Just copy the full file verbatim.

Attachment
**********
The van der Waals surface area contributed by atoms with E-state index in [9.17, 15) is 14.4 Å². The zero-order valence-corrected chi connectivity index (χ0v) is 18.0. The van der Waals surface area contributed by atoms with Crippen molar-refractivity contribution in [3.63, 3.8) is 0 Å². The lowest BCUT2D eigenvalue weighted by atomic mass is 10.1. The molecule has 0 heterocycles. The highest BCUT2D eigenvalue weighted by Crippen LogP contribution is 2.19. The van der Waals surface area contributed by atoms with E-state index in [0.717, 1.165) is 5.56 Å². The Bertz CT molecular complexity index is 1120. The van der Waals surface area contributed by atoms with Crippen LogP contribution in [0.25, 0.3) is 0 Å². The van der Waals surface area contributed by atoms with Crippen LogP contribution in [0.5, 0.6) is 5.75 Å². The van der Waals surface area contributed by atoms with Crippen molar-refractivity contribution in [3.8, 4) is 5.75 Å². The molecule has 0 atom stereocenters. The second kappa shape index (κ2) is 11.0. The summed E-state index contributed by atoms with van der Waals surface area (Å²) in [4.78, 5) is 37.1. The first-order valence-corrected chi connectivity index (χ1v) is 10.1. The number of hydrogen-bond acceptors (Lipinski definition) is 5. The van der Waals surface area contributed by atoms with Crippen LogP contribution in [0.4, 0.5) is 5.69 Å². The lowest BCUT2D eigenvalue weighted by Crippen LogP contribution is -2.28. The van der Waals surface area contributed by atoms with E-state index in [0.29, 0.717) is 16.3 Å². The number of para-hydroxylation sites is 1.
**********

The van der Waals surface area contributed by atoms with E-state index in [9.17, 15) is 14.4 Å². The zero-order valence-corrected chi connectivity index (χ0v) is 18.0. The van der Waals surface area contributed by atoms with Crippen molar-refractivity contribution in [3.63, 3.8) is 0 Å². The lowest BCUT2D eigenvalue weighted by atomic mass is 10.1. The molecule has 0 heterocycles. The highest BCUT2D eigenvalue weighted by Crippen LogP contribution is 2.19. The van der Waals surface area contributed by atoms with E-state index in [0.717, 1.165) is 5.56 Å². The Bertz CT molecular complexity index is 1120. The van der Waals surface area contributed by atoms with Crippen LogP contribution in [0.25, 0.3) is 0 Å². The van der Waals surface area contributed by atoms with Crippen LogP contribution in [0.5, 0.6) is 5.75 Å². The van der Waals surface area contributed by atoms with Crippen molar-refractivity contribution in [3.8, 4) is 5.75 Å². The molecule has 0 atom stereocenters. The second kappa shape index (κ2) is 11.0. The summed E-state index contributed by atoms with van der Waals surface area (Å²) in [4.78, 5) is 37.1. The first-order valence-corrected chi connectivity index (χ1v) is 10.1. The number of hydrogen-bond acceptors (Lipinski definition) is 5. The van der Waals surface area contributed by atoms with Crippen LogP contribution in [0.4, 0.5) is 5.69 Å². The lowest BCUT2D eigenvalue weighted by Crippen LogP contribution is -2.28. The van der Waals surface area contributed by atoms with E-state index in [0.29, 0.717) is 16.3 Å². The number of para-hydroxylation sites is 1.